Understanding risk today: the art of statistics
Which is a greater risk, eating bacon sandwiches or going to university? Be warned, both have been accused of increasing your risk of different cancers by 19 per cent. But should we believe these numbers, and should we care anyway? Press, public and policymakers all routinely misunderstand the science and mathematics of risk, something Professor David Spiegelhalter is trying to combat at the Winton Centre for Risk and Evidence Communication at Cambridge University.
In his latest book, The Art of Statistics, Professor Spiegelhalter guides the reader through the essential principles we need in order to derive knowledge from data. Drawing on real-world problems to introduce conceptual issues, he shows us how statistics can help us determine the luckiest passenger on the Titanic, whether serial killer Harold Shipman could have been caught earlier, and if screening for ovarian cancer is beneficial. The book is packed with statistical conundrums and how we might try to solve them. How many trees are there on the planet? Do busier hospitals have higher survival rates? Why do old men have big ears?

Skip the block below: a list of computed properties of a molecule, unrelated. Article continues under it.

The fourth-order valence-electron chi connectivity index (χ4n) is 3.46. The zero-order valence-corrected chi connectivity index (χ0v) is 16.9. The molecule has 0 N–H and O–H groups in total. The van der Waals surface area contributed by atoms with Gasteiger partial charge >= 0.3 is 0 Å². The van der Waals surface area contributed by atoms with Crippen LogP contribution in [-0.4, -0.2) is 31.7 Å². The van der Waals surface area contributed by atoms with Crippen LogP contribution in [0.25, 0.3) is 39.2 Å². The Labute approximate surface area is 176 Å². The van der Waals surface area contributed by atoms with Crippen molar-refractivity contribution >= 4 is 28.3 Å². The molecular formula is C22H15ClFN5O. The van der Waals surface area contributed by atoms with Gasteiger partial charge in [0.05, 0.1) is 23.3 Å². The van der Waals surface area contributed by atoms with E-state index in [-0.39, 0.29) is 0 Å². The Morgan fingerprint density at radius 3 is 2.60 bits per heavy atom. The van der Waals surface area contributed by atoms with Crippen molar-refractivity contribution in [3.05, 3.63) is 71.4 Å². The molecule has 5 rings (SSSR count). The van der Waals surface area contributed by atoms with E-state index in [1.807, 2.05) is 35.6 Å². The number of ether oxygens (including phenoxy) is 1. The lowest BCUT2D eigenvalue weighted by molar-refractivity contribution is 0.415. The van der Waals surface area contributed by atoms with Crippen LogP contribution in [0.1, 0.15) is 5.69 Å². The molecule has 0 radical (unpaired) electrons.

But understanding statistics is only half the battle. The trouble with risk goes far beyond society’s often-shaky grasp of numbers. When risks and statistics are expressed as probabilities, they can at least be understood rationally and managed. But society has drifted away from a probabilistic approach to risk, asking how likely something is to happen, towards a possibilistic instinct, where anything that could possibly happen must be considered. Possibilistic risks are always there as a vague nagging anxiety, however unlikely.
And once all the worst-case scenarios have been identified, risk-averse businesses, political groups and governments tend to organise around them. Governments can declare climate emergencies and activists demand that society be reorganised around existential threats. At a time when society seems to lack confidence in the future and seems fearful of change, we now tend to see everything through the prism of risk. Businesses often seem to spend more time managing their risk register than their profit margins.
Is it possible to rescue a rational understanding of the world when ‘what if?’ thinking so dominates public discussion? What are the consequences if the worst-case scenario becomes the focus of society’s attention? Can understanding statistics better help?